2021 saw another huge haul of victories and superb performances from Primož Roglič (Jumbo-Visma), not least during his successful title defence at the Vuelta a España, but the standout came at the Olympics time trial. Not only did he manage to get the better of all the world’s top specialists in a discipline that isn’t even his main speciality, he did so on the back of uncertain form, having had to abandon the Tour de France and underwhelmed on his comeback ride at the road race. More impressive still was the margin of victory, which during a storming second half of the course extended to an enormous 1-01 over Tom Dumoulin in second.
4. Wout van Aert - Tour de France stage 11
Of Wout van Aert’s famed hat-trick of stage wins at the Tour de France, the one in the Alps on stage eleven was the most extraordinary. That’s because it came in the terrain this uniquely gifted all-rounder is supposedly the weakest in — the high mountains. He won in style, too, dropping esteemed pure climbers including Bauke Mollema, Kenny Elissonde (both Trek-Segafredo) plus Julian Alaphilippe (Deceuninck-QuickStep) halfway up the second of two ascents of Mont Ventoux, arguably the most mythical mountain in cycling, and soloing to first the top and then the finish at Malaucene to win by a grand margin of 1-14.
3. Mathieu van der Poel - Strade Bianche
From his double attack on the Mur de Bretagne to take the yellow jersey at the Tour de France to his 50km solo win the notoriously difficult Tappa dei Muri stage of Tirreno-Adriatico, several rides from Mathieu van der Poel (Alpecin-Fenix) could have made this list, but his acceleration up Via Santa Caterina to win Strade Bianche is the one that lingers most in the memory.
The numbers (which show the Dutchman to have produced a maximum of 1300 watts) back up the impression of the eye, which perceived an attack of barely comprehensible power as he rose out of the saddle and stamped on the pedals, rendered all the more extraordinary by the fact that he’d already dropped the entire field bar Julian Alaphilippe (Deceuninck-QuickStep) and Egan Bernal (Ineos Grenadiers) on one of the toughest races of the season.
2. Julian Alaphilippe - Worlds Championships road race
The glittering career of Julian Alaphilippe (Deceuninck-QuickStep) is full of destructive race-defining accelerations, but what made his defence of the World Championships title arguably the most special ride of his career was that it featured several such attacks. He was constantly off the front, going clear on no less than five occasions — twice during the preliminary circuit in Leuven to force the decisive selection, and then three in quick succession in Flanders to go clear and solo to victory. With each attack he showed a willingness to lose it all in pursuit of glory, yet somehow had the reserves to go again, and ultimately won by the biggest margin at a men’s Worlds road race in 26 years.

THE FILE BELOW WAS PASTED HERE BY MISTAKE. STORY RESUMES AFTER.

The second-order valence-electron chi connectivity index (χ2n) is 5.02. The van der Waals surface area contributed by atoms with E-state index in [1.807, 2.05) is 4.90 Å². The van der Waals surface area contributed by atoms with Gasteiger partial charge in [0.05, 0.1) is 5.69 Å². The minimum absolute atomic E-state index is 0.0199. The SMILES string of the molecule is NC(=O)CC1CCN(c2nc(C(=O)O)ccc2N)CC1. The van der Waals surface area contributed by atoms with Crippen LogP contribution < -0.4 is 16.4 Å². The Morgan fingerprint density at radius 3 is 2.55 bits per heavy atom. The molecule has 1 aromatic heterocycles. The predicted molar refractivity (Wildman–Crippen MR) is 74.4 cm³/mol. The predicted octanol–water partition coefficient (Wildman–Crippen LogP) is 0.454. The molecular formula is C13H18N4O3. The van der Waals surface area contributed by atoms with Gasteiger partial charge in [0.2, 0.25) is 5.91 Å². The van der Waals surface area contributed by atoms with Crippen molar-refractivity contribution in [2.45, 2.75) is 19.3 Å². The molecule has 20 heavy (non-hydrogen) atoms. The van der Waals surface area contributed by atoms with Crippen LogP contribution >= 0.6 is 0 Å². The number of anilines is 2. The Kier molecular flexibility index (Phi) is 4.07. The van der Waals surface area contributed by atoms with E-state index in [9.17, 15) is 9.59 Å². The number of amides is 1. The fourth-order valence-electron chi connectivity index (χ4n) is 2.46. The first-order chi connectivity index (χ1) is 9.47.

1. Tadej Pogačar - Tour de France stage 8
One of the all-time great seasons also featured one of the best days anyone has ever had at the Tour de France. On a cold, wet day in the Alps, Tadej Pogačar (UAE Team Emirates) took it upon himself to attack on the penultimate climb of the stage, the Col de Romme, despite there still being over 30km to ride until the finish. Not one of his GC rivals — among them some of the best climbers in the world — could follow, and his advantage grew and grew and grew until it had reached an enormous 3-20 over the next small group of chasing overall contenders.
We’ve seen yellow jersey winners demolish their rivals and virtually win the Tour on the first day in the mountains before, most notably during the reign of Chris Froome. But whereas Froome always relied on his Team Sky train of mountain domestiques to set him up, what made Pogačar’s exploit so brilliant was that he did it all himself, putting his nose to the wind with both the Col de Romme and Col de la Colombiere still to crest, and storming up both to take an intimidatingly crushing victory that all but ended the hope of every other contender at the Tour.
Stephen Puddicombe is a freelance journalist for Cycling Weekly, who regularly contributes to our World Tour racing coverage with race reports, news stories, interviews and features. Outside of cycling, he also enjoys writing about film and TV - but you won't find much of that content embedded into his CW articles.